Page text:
Celebrate occasions with enthusiasm and delight. Create the kind of family life where events are observed consistently, where you and your kids can begin to look forward to birthdays, the winter holidays, or Mother's or Father's Day with anticipation, because everyone knows it's going to be special.
It doesn't matter what events or occasions you choose to celebrate, and you don't have to make a big deal about every one of them, although you might want to. Talk with your kids and other family members about this. If you want to go away for a summer holiday, decide to go on Memorial Day, Independence Day, or Labor Day, if you can't manage to go away on all of them. You can do the same thing every year or vary your activities. If you want to celebrate Mother's Day and you have three siblings, get together and agree to spend each year in a different home. Help build camaraderie by rotating responsibilities.
Children love celebrations, as do adults who still feel like children from time to time. And if your family pays attention to these special times, you create wonderful memories that will stay with you and your kids forever. Ask for their participation. Include them in the planning of the event. When I was a child my family always made a big deal about my birthday (which happens to be Lincoln's Birthday — a school holiday in those days, to boot), the major Jewish holidays, and Mother's and Father's days. Everyone in my extended family — grandparents, aunts, uncles, cousins — got together to eat a fabulous meal and catch up with one another. Even my uncles who lived some distance from us came into town, which was always a special treat.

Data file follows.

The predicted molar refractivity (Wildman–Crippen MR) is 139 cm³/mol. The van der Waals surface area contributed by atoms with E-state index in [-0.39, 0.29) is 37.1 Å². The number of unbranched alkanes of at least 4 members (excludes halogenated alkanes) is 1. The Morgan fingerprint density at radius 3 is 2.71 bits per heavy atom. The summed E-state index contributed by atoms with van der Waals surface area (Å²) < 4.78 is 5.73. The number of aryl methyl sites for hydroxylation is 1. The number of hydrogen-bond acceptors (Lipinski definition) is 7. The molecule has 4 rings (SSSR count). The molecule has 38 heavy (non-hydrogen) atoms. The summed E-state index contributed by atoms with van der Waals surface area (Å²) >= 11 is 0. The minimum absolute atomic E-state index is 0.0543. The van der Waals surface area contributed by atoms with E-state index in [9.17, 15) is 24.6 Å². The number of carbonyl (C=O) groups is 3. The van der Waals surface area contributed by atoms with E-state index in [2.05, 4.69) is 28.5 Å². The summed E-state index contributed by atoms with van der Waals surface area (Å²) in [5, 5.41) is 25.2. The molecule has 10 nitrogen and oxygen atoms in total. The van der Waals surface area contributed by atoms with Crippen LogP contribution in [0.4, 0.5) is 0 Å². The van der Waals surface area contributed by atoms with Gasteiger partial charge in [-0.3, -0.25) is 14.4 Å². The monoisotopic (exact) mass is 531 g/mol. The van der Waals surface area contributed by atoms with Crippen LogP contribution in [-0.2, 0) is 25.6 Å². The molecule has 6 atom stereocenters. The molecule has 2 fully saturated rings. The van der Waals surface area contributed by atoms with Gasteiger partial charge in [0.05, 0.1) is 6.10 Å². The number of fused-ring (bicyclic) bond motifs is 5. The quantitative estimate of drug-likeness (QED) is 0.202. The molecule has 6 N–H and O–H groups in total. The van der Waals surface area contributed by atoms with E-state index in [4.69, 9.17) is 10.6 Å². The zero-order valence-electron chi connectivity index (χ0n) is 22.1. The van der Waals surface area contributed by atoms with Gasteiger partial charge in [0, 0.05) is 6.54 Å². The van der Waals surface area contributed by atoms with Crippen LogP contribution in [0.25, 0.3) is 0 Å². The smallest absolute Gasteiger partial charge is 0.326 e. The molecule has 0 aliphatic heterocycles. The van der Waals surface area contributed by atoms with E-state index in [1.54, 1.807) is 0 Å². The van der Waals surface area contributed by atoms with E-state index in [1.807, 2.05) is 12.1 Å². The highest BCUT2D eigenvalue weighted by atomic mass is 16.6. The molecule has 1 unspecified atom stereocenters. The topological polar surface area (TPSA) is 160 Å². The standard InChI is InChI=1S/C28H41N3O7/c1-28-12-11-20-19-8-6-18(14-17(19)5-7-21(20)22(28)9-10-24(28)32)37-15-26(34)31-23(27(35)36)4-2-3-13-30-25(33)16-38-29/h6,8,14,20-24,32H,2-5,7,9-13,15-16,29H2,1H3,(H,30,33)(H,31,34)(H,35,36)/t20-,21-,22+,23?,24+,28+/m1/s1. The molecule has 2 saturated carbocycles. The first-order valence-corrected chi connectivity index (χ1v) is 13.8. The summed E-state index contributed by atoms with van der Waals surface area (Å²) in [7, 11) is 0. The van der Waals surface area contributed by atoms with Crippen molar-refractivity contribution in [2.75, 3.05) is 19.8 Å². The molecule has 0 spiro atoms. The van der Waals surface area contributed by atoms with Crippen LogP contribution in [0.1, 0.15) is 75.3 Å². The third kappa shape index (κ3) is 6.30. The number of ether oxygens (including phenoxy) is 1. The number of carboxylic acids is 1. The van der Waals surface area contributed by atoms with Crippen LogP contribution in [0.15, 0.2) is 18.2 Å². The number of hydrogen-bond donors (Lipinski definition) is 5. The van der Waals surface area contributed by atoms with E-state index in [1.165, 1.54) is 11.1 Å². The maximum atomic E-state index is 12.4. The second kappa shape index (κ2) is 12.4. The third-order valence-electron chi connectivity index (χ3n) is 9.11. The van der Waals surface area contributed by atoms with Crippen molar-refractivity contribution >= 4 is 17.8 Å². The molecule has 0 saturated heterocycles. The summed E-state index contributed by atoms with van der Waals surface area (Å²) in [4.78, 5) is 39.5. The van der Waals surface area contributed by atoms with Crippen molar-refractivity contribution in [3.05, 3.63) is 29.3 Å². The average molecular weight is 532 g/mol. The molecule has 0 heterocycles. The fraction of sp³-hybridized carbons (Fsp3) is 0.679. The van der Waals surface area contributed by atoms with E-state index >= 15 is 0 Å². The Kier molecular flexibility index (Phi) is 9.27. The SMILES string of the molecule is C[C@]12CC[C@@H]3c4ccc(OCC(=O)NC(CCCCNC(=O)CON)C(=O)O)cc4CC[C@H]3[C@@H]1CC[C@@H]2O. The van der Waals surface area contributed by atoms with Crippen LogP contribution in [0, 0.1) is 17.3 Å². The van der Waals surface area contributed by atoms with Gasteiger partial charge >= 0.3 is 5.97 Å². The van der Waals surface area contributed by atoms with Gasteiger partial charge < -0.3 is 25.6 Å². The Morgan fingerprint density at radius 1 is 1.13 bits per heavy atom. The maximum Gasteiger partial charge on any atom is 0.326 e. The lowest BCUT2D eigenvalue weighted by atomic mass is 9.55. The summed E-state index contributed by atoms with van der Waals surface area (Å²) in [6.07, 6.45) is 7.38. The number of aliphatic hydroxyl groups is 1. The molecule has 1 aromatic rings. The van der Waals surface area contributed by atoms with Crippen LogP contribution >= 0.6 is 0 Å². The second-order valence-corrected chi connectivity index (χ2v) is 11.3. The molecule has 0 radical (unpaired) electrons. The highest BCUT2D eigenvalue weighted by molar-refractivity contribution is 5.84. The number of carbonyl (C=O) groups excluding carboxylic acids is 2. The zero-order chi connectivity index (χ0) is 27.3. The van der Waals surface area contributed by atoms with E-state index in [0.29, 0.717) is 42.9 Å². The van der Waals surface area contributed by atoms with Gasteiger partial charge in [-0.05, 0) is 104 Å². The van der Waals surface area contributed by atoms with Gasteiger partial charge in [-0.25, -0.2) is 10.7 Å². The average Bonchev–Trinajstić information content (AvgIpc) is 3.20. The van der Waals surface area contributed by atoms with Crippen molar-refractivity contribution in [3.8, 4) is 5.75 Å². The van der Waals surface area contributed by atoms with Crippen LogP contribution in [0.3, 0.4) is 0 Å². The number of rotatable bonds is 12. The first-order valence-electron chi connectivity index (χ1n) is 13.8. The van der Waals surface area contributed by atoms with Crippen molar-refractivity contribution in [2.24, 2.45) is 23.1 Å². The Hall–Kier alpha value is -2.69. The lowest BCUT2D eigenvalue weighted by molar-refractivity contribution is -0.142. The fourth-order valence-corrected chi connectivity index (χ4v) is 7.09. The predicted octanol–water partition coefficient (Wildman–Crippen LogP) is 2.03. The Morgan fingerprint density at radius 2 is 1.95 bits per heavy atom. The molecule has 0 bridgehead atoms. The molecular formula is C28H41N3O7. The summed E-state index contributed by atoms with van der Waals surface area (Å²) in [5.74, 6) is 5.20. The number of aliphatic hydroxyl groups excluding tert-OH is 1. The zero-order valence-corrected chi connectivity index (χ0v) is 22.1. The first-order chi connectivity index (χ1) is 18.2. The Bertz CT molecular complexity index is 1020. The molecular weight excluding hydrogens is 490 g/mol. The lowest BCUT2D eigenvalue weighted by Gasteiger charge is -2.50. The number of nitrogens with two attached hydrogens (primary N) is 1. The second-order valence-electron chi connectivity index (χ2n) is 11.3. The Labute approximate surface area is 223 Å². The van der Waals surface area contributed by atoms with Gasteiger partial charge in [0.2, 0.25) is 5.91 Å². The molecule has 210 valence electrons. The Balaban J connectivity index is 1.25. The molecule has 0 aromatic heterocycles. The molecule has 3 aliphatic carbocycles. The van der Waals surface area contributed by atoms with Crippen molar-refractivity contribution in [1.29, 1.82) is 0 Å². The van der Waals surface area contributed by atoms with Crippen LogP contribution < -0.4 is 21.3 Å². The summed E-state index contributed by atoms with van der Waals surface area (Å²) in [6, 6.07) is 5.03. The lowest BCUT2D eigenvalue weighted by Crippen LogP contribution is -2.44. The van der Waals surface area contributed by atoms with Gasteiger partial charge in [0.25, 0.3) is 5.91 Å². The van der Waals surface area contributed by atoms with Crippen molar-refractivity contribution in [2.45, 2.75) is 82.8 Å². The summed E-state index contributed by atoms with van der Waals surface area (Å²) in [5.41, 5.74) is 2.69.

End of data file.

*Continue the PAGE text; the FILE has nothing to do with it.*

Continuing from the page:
If your family is not close by, or you don't have one you feel comfortable with, you can always create a family atmosphere with friends. You can actually choose your family. Traditions are just as deep and satisfying with friends as they are with blood relatives — sometimes more so.— Alan Epstein in How to Have More Love in Your Life